The polypropylene film can be extruded from the die and drop-cast at about 3 meters/minute (10 feet/minute) into a quench tank maintained at 10-21 degrees Celsius (50-70 degrees Fahrenheit) for a residence time of at least 10 seconds. The quench medium may be water with 0.1-1.0% by weight of a surfactant, Ethoxy CO-40 (a polyoxyethylene caster oil available from Ethox Chemicals, LLC of Greenville, S.C.), to increase wet-out of hydrophobic polyolefin materials.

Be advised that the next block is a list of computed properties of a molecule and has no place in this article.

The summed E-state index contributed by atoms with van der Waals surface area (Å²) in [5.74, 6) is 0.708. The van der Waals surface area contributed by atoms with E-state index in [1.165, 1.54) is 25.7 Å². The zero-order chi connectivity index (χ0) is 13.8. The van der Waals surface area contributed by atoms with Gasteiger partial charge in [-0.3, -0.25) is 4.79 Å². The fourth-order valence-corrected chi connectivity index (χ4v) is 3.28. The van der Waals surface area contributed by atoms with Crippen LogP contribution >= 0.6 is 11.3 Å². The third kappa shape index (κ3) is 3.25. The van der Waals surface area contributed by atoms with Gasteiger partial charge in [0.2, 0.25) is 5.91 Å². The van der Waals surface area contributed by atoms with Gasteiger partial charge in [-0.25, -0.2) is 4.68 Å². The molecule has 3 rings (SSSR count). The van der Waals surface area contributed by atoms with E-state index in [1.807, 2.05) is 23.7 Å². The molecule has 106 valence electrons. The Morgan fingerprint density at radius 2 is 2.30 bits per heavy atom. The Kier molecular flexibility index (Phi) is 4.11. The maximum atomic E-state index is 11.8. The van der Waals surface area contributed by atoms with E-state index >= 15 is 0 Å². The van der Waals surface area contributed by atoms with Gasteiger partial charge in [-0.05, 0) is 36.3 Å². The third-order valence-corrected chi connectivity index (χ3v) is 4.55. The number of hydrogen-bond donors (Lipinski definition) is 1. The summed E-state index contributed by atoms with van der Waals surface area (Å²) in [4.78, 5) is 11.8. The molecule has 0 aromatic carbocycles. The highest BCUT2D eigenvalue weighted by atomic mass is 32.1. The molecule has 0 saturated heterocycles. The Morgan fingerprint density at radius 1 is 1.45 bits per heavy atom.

The quenched film can then be air-dried and collected in 91-137 meter rolls (100-150 yard rolls). The film may have a uniform base film caliper of approximately 0.0356+/−0.005 centimeters (0.014+/−0.002 inches), a fastening elements width (the distance between the outermost ends of the fastening elements, measured in a plane parallel to the base of the film) of about 0.1524+/−0.005 centimeters (0.060+/−0.002 inches). The film may have an extruded basis weight of approximately 700 grams/square meter. The vertical travel permitted may be approximately 0.094 centimeters (0.037 inches). In a separate operation, the extruded films can be annealed to flatten the base sheet by passage over a smooth cast roll maintained at approximately 93 degrees Celsius (200 degrees Fahrenheit), and then wound onto 15.24 centimeter cores (6 inch cores) to minimize web-curl.